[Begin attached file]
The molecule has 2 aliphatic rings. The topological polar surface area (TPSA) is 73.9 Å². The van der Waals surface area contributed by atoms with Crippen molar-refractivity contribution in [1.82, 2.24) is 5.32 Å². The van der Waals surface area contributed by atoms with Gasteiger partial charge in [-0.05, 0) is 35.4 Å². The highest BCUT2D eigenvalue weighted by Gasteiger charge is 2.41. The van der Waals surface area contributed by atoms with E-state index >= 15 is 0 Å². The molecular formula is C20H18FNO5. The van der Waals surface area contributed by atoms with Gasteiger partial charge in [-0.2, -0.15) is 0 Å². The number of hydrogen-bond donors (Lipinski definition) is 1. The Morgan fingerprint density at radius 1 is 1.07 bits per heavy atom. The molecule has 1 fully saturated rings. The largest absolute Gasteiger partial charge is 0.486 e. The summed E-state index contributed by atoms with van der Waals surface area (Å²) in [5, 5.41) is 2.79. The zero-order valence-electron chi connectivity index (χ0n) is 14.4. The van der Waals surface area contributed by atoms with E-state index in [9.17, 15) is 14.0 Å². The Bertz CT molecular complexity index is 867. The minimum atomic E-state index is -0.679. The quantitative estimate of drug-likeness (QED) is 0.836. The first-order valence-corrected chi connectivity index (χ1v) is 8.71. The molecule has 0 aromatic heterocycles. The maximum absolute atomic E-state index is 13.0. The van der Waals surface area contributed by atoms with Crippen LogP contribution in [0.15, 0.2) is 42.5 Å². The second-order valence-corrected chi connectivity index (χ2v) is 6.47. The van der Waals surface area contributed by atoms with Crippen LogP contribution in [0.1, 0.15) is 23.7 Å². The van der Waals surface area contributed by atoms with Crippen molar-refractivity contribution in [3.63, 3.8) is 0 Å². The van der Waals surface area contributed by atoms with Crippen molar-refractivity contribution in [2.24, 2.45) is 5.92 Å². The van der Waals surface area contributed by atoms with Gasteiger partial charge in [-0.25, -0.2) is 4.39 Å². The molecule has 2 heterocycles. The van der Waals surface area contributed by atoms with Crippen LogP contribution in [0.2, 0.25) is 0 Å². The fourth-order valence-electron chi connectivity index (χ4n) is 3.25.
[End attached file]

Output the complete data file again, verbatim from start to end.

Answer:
The molecule has 2 aliphatic rings. The topological polar surface area (TPSA) is 73.9 Å². The van der Waals surface area contributed by atoms with Crippen molar-refractivity contribution in [1.82, 2.24) is 5.32 Å². The van der Waals surface area contributed by atoms with Gasteiger partial charge in [-0.05, 0) is 35.4 Å². The highest BCUT2D eigenvalue weighted by Gasteiger charge is 2.41. The van der Waals surface area contributed by atoms with E-state index >= 15 is 0 Å². The molecular formula is C20H18FNO5. The van der Waals surface area contributed by atoms with Gasteiger partial charge in [-0.2, -0.15) is 0 Å². The number of hydrogen-bond donors (Lipinski definition) is 1. The Morgan fingerprint density at radius 1 is 1.07 bits per heavy atom. The molecule has 1 fully saturated rings. The largest absolute Gasteiger partial charge is 0.486 e. The summed E-state index contributed by atoms with van der Waals surface area (Å²) in [5, 5.41) is 2.79. The zero-order valence-electron chi connectivity index (χ0n) is 14.4. The van der Waals surface area contributed by atoms with E-state index in [9.17, 15) is 14.0 Å². The Bertz CT molecular complexity index is 867. The minimum atomic E-state index is -0.679. The quantitative estimate of drug-likeness (QED) is 0.836. The first-order valence-corrected chi connectivity index (χ1v) is 8.71. The molecule has 0 aromatic heterocycles. The maximum absolute atomic E-state index is 13.0. The van der Waals surface area contributed by atoms with Crippen LogP contribution in [0.15, 0.2) is 42.5 Å². The second-order valence-corrected chi connectivity index (χ2v) is 6.47. The van der Waals surface area contributed by atoms with Crippen LogP contribution in [0.1, 0.15) is 23.7 Å². The van der Waals surface area contributed by atoms with Crippen molar-refractivity contribution in [3.63, 3.8) is 0 Å². The van der Waals surface area contributed by atoms with Crippen molar-refractivity contribution in [2.24, 2.45) is 5.92 Å². The van der Waals surface area contributed by atoms with Gasteiger partial charge in [-0.25, -0.2) is 4.39 Å². The molecule has 2 heterocycles. The van der Waals surface area contributed by atoms with Crippen LogP contribution in [0.2, 0.25) is 0 Å². The fourth-order valence-electron chi connectivity index (χ4n) is 3.25.